A group of oyster farmers from Changhua County yesterday pleaded for help from the government, asking it to save the livelihood of oyster farmers facing competition from China.
Democratic Progressive Party Legislator Lin Chung-mo (林重謨), who led the oyster farmers to hold a press conference yesterday at the Legislative Yuan, said the importation and smuggling of Chinese oysters has created an economic crisis for Taiwanese oyster farmers.
Chinese oysters are usually sold for half the price of Taiwanese oysters, but they usually contain unknown chemicals or preservatives so that they last longer, which threatens food safety, he said.
The unsafeness of Chinese oysters also discourages consumers from buying oysters in local markets, because it is difficult to tell the difference between Chinese and Taiwanese oysters, Lin said, adding that this has delivered a blow to local oyster farmers.
Changhua Farmers' Rights Association president Hung Wen-jung (洪文榮) said the problem is not unique to Changhua oyster farmers, but was common to farmers throughout the nation.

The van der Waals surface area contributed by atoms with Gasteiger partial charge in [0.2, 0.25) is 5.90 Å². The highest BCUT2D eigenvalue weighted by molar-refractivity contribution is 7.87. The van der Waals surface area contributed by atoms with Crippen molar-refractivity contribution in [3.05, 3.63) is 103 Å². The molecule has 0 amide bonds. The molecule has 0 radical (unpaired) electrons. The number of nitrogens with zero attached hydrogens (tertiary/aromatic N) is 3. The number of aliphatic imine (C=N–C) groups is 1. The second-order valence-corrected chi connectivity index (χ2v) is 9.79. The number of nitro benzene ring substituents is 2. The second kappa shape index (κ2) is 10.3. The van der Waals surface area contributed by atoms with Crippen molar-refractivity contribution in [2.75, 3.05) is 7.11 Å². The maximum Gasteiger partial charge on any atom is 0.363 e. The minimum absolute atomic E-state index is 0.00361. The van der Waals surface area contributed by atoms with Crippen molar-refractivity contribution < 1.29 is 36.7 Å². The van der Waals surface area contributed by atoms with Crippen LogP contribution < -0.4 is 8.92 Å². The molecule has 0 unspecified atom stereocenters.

It has been difficult for Taiwan-ese oysters to compete with Chinese oysters, he said.
Lin demanded that the Coast Guard Administration (CGA) and the Fisheries Agency increase inspections of fishing boats to prevent smuggling, and that the Council of Agriculture (COA) strengthen inspections to prevent illicit Chinese oysters from being sold in markets.
The Department of Health should also conduct stricter product inspections, to prevent food safety violations like a recent incident involving crabs, in which several batches of hairy crabs from China were found to contain excessive carcinogens, he said.
In response, CGA Minister Wang Chin-wang (
Shieh Dah-wen (謝大文), director-general of the Fisheries Agency said the COA has been promoting a distinguishable labeling of produce.